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July 2016    Download the Entire Issue (PDF) Available to the Public Vol. 31, No. 7   RSS Feed for Undercurrent Issues
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Climate Change Wreaks Havoc on Coral

and raises more than one stink!

from the July, 2016 issue of Undercurrent   Subscribe Now

The Great Barrier Reef is on most American divers' bucket list, so the current coral bleaching, thanks largely to human-induced global warming, with a little push from El Nino, should be of great concern.

Officials have tried to deny it's happening, but in what appears to be a change of heart, some Australian tourism operators have broken their silence about the worst crisis ever facing the Great Barrier Reef. Previously in denial for fear of turning tourists away (GBR tourism contributes more than $5 billion to the economy annually), dive operators in North Queensland apparently had refused to talk about it, not even taking journalists or Green Party senators, or any who might speak about the bleaching, beyond a small radius of Cairns.

All mentions of Australia were removed from the final version of a UNESCO report on climate change and the world heritage sites after the Australian government objected on the grounds it could impact tourism.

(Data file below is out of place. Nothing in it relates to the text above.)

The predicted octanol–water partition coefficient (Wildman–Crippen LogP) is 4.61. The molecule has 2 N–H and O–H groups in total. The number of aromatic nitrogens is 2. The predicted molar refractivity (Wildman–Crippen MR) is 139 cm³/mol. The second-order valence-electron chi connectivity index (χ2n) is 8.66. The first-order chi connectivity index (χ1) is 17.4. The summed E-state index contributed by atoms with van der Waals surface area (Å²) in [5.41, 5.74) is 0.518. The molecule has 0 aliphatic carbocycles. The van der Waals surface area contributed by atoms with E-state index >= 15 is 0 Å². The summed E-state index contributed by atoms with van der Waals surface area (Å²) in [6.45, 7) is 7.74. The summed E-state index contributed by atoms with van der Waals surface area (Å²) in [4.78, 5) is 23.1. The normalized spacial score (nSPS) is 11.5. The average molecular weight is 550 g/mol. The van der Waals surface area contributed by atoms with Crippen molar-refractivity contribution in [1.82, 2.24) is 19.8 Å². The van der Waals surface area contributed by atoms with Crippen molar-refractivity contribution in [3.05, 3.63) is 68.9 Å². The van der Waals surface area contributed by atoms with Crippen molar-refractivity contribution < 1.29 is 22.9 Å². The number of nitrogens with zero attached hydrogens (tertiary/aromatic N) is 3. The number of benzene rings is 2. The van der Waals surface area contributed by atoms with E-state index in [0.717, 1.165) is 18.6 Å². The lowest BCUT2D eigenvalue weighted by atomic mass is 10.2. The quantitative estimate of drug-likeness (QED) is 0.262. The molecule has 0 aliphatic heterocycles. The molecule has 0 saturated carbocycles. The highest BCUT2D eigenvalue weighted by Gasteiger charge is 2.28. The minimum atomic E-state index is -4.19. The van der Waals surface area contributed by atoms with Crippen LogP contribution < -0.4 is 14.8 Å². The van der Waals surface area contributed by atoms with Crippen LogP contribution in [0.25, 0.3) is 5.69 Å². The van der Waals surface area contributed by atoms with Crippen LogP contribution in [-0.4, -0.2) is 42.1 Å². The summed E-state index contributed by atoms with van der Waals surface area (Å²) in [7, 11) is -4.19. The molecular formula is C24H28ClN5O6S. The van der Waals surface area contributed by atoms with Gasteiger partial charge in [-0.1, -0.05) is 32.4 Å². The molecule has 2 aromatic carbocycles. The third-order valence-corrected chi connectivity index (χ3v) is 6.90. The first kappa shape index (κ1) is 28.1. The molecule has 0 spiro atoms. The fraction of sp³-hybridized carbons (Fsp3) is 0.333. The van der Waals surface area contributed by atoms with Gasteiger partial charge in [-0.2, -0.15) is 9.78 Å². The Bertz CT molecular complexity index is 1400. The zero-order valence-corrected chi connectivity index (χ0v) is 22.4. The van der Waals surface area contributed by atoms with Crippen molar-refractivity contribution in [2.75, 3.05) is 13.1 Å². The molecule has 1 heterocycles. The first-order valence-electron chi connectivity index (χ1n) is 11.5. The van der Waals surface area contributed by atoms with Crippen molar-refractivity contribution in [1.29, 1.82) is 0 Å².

But now, a group deeply concerned about the effect has spoken out.

In a letter to the Australian Prime Minister, signed by 175 businesses and self-styled stewards of the Great Barrier Reef, they wrote, "Australia must start doing everything it can to tackle the root cause of coral bleaching, which is global warming"..."We urge you to rule out any government financing or investment in the Abbott Point coal terminal"...and to "rapidly shift to renewable energy and to rule out any new coal mines to reduce global warming."

Richard Vevers, founder of the Ocean Agency -- a non-profit in partnership with Google, The University of Queensland, and the National Oceanic and Atmospheric Administration (NOAA) -- has been documenting the bleaching event since late 2014. He has been reported in www.vice.com/en_au, saying, "The scene wasn't just upsetting -- it was disgusting. The coral was completely covered in algae . . . It was really the soft corals thatsurprised me -- half had disappeared, and the rest were kind of rotting. They're decomposing, falling apart."

Evidently, dying corals smell even worse than they look. They stink.